BBC wins rights to highlights as Sky seal £1bn live deal

Click to follow

BSkyB Will retain its monopoly of live Premiership matches until 2007, the Premier League announced yesterday. The broadcaster will pay £1.024bn in total to show 138 live games per season for three years from the start of the 2004-05 season.

In a coup for the BBC, the corporation has won back the rights from ITV for highlights of top-flight games, meaning Match Of The Day "proper" - with league football as opposed to occasional FA Cup ties - will return. The deal is worth £105m over three seasons.

The BSkyB deal is good news for the League's 20 clubs, proving that the rights' value has not crashed, as some had feared. BSkyB paid £1.1bn for its current three-year deal, which is entering its final year. The downside is that the European Commission may yet challenge the sale of all the League's live rights to one broadcaster.

The Commission had objected to the way the rights were sold last time around on the basis that they were sold as one package, which it said was anti-competitive. The League responded by selling the 2004-2007 rights in four packages. These have all been bought by BSkyB.

Richard Scudamore, the League's chief executive, said he believed the Commission should have no problem with the new deals. "Today's announcement is the culmination of a competitive tendering process for our UK live and free-to-air highlights packages," said. "BSkyB has won each of the four live packages individually... This is consistent with the negotiations we've had with the commission and we feel it meets their concerns."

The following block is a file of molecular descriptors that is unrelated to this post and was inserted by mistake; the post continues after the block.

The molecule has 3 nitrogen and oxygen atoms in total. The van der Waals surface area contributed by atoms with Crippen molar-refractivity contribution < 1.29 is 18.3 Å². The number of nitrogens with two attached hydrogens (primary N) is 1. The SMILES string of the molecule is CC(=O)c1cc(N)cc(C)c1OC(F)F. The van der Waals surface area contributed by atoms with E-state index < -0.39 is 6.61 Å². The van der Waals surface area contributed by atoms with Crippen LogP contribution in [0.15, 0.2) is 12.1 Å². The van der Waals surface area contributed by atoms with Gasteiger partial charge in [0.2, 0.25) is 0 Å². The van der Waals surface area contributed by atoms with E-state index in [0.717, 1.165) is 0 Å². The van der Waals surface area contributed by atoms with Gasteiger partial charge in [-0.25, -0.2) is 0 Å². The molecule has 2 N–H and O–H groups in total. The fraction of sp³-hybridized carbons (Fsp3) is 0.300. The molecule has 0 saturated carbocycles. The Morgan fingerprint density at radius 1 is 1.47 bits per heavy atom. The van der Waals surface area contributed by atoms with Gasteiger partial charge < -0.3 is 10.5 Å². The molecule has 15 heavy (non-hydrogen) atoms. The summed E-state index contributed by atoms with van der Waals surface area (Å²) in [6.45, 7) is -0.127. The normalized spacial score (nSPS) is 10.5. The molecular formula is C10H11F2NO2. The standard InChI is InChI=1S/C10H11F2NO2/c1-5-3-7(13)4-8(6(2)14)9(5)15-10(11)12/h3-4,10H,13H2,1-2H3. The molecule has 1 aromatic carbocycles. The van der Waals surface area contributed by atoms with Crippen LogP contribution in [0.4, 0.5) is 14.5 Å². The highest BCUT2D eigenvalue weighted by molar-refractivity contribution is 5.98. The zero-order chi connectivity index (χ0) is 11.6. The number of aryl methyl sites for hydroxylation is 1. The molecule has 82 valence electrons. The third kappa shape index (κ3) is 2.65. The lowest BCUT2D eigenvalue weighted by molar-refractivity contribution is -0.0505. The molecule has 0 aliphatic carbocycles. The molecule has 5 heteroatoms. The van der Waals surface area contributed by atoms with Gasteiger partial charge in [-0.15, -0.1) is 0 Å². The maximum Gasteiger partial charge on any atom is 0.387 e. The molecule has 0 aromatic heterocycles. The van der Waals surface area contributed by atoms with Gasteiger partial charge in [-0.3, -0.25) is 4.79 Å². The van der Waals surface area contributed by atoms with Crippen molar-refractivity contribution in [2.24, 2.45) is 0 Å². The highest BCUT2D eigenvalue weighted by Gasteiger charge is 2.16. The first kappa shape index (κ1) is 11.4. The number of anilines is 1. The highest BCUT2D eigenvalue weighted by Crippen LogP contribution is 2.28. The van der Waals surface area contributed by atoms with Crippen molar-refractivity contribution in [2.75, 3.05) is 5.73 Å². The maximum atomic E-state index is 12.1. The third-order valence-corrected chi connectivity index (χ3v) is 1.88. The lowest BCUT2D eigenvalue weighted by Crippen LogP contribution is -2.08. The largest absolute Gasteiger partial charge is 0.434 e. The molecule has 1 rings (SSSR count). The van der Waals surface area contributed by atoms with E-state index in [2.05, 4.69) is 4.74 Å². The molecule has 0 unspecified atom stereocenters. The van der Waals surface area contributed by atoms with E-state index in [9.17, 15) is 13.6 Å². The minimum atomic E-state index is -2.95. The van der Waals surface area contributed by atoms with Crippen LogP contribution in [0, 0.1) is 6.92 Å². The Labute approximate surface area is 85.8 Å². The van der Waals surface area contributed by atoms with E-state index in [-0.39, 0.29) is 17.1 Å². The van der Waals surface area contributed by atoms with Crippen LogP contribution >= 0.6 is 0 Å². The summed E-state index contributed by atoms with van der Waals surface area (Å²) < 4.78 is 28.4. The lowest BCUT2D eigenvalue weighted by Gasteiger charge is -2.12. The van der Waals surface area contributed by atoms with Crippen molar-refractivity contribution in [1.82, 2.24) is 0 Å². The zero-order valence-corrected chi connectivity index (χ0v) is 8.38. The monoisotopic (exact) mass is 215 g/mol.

The Commission is likely to scrutinise the new deals carefully. In seeking a break-up of the way the live rights were sold, its tacit aim was for more than one broadcaster to screen live games. It challenged the sale of Champions' League rights on the same basis, which led to two broadcasters - BSkyB and ITV - both buying live rights to that competition from this season. The Commission therefore sought no further break-up of Champions' League rights.

The four Premier League packages secured by BSkyB comprise a "gold" package of 38 Sunday games, a "silver" package of 38 Monday games and two third-tier "bronze" packages of 31 Saturday matches each, scheduled for either 1.15pm or 5.15pm. The gold and silver packages should be available as part of BSkyB's normal subscription service. The company has the option of charging on a pay-per-view basis for one or both of the bronze packages.

"We are pleased that the bid for these packages has reflected once again the quality and success of our league," Scudamore said. "Everyone in football will welcome the continuity and stability that this provides."

He added: "We still have to conclude arrangements for our 12 remaining audio-visual packages for the UK and Eire, including those for new media, as well as our audio rights and overseas rights."

Under the terms of the new live rights deals, the traditional 3pm Saturday kick-off will become a minority occasion in the top division. But Scudamore said that supporters who had been angered by the ever-changing kick-off times had to understand that television revenue had become "the lifeblood of the game".

"I meet with supporters' groups all the time," he said. "There was a trade-off at the end of the day. It's unrealistic to think games are not going to be moved.

"Either we have these games broadcast at 3pm, which has real consequences for the lower leagues and the grassroots, or we move them to keep them clear of that 3pm slot. You can't have it both ways, you can't have games being televised without moving them."

Of the highlights package, he added of ITV and the BBC: "They are both credible broadcasters. We are delighted with what ITV have done. For nine years we were also delighted with what the BBC did with it. The BBC's bid was financially more attractive. ITV have done a great job but I think the viewer will get a great job from the BBC. This announcement ought to bring some calm and some stability to the football business."

Comments